Rosewood is commonly found in veneer for decorative plywood, cutlery handles, picture frames, billiard cues and craft items, as well as larger furniture pieces in China.

Learn more about rosewood.


Google Images search results for Ramin wood showing color & grain pattern

Ramin is a strong, light-colored wood with fine texture that grows natively in the Borneo rainforest in Southeast Asia. It’s most commonly found in furniture, moldings, plywoods, flooring, dowels, tool handles, drying racks, picture frames — and often stained to match veneers of more valuable species.

Read more about ramin.


Google Images search results for teak wood showing color, grain, and uses
Teak is a glossy hardwood, often marketed as the ‘gold standard’ for outdoor flooring, furniture and doors due to it’s rot-resistant properties. However, the environmental cost of teak is high. Native to Southeast Asia, specifically Thailand, India, and Indonesia, teak trees are now endangered due to over-harvesting.

Demand is so high for teak wood that commercial plantations have sprung up in Latin America and parts of Africa, and while this may sound like a good thing, these plantations are replacing rich, biodiverse tropical forests with monocultures.

Learn more about teak.


Google Images search results for mahogany wood showing color & grain
Mahogany, known for its elegant look with pink or reddish-brown hues, is also durable and easy to work with. Traditional Honduran Mahogany, or Broad-Leaf Mahogany, which is the most common type of Mahogany used in furniture, only grows in tropical forests in Central and South America, and it has been driven to the brink of extinction by illegal logging of the Amazon and surrounding forests.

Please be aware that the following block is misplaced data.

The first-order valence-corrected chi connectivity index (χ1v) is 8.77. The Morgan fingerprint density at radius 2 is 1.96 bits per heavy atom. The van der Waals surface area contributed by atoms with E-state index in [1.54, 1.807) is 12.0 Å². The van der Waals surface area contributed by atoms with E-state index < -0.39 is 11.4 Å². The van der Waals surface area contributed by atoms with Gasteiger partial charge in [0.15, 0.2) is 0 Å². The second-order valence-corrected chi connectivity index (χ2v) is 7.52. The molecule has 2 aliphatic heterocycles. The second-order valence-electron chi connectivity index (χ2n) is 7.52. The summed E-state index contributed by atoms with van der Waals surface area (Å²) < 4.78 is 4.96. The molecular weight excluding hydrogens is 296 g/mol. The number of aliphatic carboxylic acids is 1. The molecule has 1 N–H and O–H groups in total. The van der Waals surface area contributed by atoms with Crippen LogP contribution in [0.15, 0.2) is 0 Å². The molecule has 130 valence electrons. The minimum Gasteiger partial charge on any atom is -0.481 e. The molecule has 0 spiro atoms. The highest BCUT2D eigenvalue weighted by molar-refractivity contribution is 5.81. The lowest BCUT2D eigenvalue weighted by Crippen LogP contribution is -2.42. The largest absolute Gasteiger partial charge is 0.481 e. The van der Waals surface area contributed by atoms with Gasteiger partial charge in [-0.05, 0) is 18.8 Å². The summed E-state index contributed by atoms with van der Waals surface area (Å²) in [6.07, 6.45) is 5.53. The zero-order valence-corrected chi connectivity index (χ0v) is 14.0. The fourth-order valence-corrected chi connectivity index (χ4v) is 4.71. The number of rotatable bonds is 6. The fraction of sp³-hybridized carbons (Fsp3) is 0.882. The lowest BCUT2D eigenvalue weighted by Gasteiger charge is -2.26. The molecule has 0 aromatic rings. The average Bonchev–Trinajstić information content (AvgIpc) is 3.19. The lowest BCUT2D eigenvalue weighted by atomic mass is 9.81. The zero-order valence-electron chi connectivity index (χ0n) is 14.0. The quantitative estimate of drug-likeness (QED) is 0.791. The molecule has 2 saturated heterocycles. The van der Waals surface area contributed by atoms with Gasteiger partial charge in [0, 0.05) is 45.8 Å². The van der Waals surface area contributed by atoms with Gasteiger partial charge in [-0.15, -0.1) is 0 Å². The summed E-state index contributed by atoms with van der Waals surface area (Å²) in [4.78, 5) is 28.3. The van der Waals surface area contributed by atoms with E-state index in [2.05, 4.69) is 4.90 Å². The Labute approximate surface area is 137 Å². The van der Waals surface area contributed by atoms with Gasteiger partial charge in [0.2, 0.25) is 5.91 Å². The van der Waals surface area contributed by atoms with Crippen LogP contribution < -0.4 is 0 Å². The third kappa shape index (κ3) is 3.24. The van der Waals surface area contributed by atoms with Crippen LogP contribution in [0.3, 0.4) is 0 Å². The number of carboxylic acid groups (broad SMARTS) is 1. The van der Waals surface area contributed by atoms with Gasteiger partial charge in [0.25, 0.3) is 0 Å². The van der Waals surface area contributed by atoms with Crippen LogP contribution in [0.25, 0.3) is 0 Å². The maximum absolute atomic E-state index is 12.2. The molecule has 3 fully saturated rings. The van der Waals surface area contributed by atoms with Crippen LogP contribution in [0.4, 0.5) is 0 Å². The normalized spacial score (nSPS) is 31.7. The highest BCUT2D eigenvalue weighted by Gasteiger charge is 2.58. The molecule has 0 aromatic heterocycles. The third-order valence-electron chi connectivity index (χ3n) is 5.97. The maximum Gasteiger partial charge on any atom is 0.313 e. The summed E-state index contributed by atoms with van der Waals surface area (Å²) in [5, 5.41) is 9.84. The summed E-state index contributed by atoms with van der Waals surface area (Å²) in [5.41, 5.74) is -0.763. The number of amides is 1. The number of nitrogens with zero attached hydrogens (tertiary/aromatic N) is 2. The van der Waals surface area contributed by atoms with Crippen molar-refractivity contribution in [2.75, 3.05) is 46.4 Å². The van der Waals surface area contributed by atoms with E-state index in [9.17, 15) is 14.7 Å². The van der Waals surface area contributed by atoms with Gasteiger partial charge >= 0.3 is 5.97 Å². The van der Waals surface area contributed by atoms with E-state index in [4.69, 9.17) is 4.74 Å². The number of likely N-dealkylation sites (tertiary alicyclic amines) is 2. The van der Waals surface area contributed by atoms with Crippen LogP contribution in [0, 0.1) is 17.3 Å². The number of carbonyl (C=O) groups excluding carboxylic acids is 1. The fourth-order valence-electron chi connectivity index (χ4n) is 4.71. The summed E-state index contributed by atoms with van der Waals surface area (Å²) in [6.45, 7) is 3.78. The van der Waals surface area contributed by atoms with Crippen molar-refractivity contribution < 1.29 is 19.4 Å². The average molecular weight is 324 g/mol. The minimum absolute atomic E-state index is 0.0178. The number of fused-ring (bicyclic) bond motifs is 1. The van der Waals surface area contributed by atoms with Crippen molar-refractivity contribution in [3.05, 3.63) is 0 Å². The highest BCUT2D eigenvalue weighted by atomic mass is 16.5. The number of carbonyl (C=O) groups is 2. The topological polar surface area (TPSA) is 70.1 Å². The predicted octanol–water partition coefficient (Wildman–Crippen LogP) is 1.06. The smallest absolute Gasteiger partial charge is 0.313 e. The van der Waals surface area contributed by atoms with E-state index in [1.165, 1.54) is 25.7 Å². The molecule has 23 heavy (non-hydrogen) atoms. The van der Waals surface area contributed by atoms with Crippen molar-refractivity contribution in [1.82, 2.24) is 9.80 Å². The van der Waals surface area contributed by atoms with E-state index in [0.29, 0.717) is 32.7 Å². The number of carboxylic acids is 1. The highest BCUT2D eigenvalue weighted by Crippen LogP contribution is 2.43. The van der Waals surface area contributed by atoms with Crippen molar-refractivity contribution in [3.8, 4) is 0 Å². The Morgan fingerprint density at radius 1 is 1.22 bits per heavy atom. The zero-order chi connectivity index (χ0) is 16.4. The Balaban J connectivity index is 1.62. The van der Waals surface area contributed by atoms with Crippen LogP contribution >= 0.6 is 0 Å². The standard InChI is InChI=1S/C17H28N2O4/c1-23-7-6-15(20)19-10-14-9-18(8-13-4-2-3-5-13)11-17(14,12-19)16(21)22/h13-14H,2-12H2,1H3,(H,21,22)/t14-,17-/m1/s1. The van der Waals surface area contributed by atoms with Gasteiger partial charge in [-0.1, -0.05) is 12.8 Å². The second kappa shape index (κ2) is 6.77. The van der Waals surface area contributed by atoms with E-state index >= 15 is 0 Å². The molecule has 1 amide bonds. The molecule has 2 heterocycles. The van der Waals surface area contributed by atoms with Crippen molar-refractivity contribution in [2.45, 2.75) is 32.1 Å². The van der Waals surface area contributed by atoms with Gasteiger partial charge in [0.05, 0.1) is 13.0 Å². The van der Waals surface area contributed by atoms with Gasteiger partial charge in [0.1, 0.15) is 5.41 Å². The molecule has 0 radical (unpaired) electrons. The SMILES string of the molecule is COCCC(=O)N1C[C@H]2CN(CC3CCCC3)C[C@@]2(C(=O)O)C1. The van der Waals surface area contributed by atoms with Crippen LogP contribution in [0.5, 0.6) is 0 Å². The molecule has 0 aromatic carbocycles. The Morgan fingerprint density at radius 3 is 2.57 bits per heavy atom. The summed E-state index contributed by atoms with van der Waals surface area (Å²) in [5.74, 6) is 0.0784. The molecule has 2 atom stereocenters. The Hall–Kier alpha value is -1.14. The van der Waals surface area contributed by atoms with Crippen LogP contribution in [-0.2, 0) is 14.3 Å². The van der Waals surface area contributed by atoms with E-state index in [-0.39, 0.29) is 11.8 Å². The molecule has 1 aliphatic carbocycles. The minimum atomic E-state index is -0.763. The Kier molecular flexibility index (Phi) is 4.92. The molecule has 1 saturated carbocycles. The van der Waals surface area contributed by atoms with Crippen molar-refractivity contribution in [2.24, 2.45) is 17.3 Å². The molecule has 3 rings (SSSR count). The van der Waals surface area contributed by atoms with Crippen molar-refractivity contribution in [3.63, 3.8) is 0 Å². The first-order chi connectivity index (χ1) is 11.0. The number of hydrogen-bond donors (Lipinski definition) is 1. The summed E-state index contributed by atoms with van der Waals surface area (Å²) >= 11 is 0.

Additionally, there are over 70 species of mahogany native to Asia, with more than 50% endangered or critically endangered, and five species of African Mahogany are either endangered or vulnerable.

Learn more about mahogany.

At Vermont Woods Studios, we make sure that our makers source our wood domestically in North America, where we know it was sustainably harvested in forests that are managed to be around for generations to come. Shop our entire collection of eco-friendly, American made wood furniture.

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Marina McCoy

Marina McCoy is a Zero Waste & Recycling Expert and Founder/CEO of Waste Free Earth. Waste Free Earth is on a mission to reinvent how society produces and consumes waste through education, engagement, and empowerment. They are changing the current business culture to one that prioritizes zero waste systems over single-use landfill items. Personally, Marina has been living zero waste for the past six years and loves sharing her enthusiasm for waste reduction with anyone willing to learn.